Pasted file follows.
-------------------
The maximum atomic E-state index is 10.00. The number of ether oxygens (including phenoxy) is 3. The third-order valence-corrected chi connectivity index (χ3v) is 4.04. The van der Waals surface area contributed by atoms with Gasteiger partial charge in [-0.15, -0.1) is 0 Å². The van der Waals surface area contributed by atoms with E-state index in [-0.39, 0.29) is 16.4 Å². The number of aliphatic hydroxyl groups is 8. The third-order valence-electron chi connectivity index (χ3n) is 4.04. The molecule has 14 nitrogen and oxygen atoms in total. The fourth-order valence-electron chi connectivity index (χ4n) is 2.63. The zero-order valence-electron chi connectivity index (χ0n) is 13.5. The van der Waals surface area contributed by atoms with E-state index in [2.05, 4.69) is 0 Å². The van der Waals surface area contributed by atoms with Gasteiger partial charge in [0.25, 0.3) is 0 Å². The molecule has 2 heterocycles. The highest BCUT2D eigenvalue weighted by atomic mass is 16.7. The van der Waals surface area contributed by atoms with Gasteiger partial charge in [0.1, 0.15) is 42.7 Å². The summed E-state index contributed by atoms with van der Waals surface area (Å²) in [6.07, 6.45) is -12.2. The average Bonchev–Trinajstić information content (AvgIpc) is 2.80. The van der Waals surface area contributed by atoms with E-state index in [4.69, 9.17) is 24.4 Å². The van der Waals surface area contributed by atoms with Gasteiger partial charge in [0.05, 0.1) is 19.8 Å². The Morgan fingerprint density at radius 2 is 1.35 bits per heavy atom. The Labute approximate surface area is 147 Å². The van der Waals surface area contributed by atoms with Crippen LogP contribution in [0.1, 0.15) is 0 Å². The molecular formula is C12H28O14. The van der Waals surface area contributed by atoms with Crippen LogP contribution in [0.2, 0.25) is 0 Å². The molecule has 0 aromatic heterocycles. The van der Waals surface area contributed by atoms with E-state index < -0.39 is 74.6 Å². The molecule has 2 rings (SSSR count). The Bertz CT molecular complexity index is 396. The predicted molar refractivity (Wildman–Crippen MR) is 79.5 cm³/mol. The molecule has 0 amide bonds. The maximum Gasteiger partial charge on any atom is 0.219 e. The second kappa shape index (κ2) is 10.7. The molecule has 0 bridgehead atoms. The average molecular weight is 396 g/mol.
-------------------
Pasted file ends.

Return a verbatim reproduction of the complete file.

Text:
The maximum atomic E-state index is 10.00. The number of ether oxygens (including phenoxy) is 3. The third-order valence-corrected chi connectivity index (χ3v) is 4.04. The van der Waals surface area contributed by atoms with Gasteiger partial charge in [-0.15, -0.1) is 0 Å². The van der Waals surface area contributed by atoms with E-state index in [-0.39, 0.29) is 16.4 Å². The number of aliphatic hydroxyl groups is 8. The third-order valence-electron chi connectivity index (χ3n) is 4.04. The molecule has 14 nitrogen and oxygen atoms in total. The fourth-order valence-electron chi connectivity index (χ4n) is 2.63. The zero-order valence-electron chi connectivity index (χ0n) is 13.5. The van der Waals surface area contributed by atoms with E-state index in [2.05, 4.69) is 0 Å². The van der Waals surface area contributed by atoms with Gasteiger partial charge in [0.25, 0.3) is 0 Å². The molecule has 2 heterocycles. The highest BCUT2D eigenvalue weighted by atomic mass is 16.7. The van der Waals surface area contributed by atoms with Gasteiger partial charge in [0.1, 0.15) is 42.7 Å². The summed E-state index contributed by atoms with van der Waals surface area (Å²) in [6.07, 6.45) is -12.2. The average Bonchev–Trinajstić information content (AvgIpc) is 2.80. The van der Waals surface area contributed by atoms with E-state index in [4.69, 9.17) is 24.4 Å². The van der Waals surface area contributed by atoms with Gasteiger partial charge in [0.05, 0.1) is 19.8 Å². The Morgan fingerprint density at radius 2 is 1.35 bits per heavy atom. The Labute approximate surface area is 147 Å². The van der Waals surface area contributed by atoms with Crippen LogP contribution in [0.1, 0.15) is 0 Å². The molecular formula is C12H28O14. The van der Waals surface area contributed by atoms with Crippen LogP contribution in [0.2, 0.25) is 0 Å². The molecule has 0 aromatic heterocycles. The van der Waals surface area contributed by atoms with E-state index < -0.39 is 74.6 Å². The molecule has 2 rings (SSSR count). The Bertz CT molecular complexity index is 396. The predicted molar refractivity (Wildman–Crippen MR) is 79.5 cm³/mol. The molecule has 0 amide bonds. The maximum Gasteiger partial charge on any atom is 0.219 e. The second kappa shape index (κ2) is 10.7. The molecule has 0 bridgehead atoms. The average molecular weight is 396 g/mol.